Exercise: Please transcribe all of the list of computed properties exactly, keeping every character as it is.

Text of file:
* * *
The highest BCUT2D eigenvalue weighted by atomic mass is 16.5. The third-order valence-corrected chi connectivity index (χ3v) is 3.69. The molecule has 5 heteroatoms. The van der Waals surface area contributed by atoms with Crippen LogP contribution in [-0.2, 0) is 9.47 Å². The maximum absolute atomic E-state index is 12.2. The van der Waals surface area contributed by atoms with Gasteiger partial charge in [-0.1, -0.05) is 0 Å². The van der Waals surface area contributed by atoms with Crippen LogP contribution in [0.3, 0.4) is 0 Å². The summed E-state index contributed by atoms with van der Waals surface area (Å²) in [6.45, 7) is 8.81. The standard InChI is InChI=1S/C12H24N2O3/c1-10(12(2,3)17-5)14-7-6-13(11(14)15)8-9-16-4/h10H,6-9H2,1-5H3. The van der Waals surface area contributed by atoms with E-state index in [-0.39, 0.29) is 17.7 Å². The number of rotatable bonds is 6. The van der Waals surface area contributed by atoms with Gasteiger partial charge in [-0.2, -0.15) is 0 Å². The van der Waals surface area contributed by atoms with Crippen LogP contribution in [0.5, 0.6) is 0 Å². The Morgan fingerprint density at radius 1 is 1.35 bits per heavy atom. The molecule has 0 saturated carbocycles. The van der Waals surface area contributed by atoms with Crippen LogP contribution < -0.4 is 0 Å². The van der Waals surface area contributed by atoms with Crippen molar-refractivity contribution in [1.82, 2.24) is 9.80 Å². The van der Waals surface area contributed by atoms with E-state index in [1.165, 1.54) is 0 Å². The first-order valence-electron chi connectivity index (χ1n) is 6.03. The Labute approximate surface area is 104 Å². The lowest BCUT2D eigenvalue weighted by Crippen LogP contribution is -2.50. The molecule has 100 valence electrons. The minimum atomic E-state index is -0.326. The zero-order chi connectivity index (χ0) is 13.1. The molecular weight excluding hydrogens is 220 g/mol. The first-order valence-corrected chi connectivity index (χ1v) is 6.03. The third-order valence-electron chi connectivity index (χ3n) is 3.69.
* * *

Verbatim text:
The highest BCUT2D eigenvalue weighted by atomic mass is 16.5. The third-order valence-corrected chi connectivity index (χ3v) is 3.69. The molecule has 5 heteroatoms. The van der Waals surface area contributed by atoms with Crippen LogP contribution in [-0.2, 0) is 9.47 Å². The maximum absolute atomic E-state index is 12.2. The van der Waals surface area contributed by atoms with Gasteiger partial charge in [-0.1, -0.05) is 0 Å². The van der Waals surface area contributed by atoms with Crippen LogP contribution in [0.3, 0.4) is 0 Å². The summed E-state index contributed by atoms with van der Waals surface area (Å²) in [6.45, 7) is 8.81. The standard InChI is InChI=1S/C12H24N2O3/c1-10(12(2,3)17-5)14-7-6-13(11(14)15)8-9-16-4/h10H,6-9H2,1-5H3. The van der Waals surface area contributed by atoms with E-state index in [-0.39, 0.29) is 17.7 Å². The number of rotatable bonds is 6. The van der Waals surface area contributed by atoms with Gasteiger partial charge in [-0.2, -0.15) is 0 Å². The van der Waals surface area contributed by atoms with Crippen LogP contribution in [0.5, 0.6) is 0 Å². The Morgan fingerprint density at radius 1 is 1.35 bits per heavy atom. The molecule has 0 saturated carbocycles. The van der Waals surface area contributed by atoms with Crippen LogP contribution < -0.4 is 0 Å². The van der Waals surface area contributed by atoms with Crippen molar-refractivity contribution in [1.82, 2.24) is 9.80 Å². The van der Waals surface area contributed by atoms with E-state index in [1.165, 1.54) is 0 Å². The first-order valence-electron chi connectivity index (χ1n) is 6.03. The Labute approximate surface area is 104 Å². The lowest BCUT2D eigenvalue weighted by Crippen LogP contribution is -2.50. The molecule has 100 valence electrons. The minimum atomic E-state index is -0.326. The zero-order chi connectivity index (χ0) is 13.1. The molecular weight excluding hydrogens is 220 g/mol. The first-order valence-corrected chi connectivity index (χ1v) is 6.03. The third-order valence-electron chi connectivity index (χ3n) is 3.69.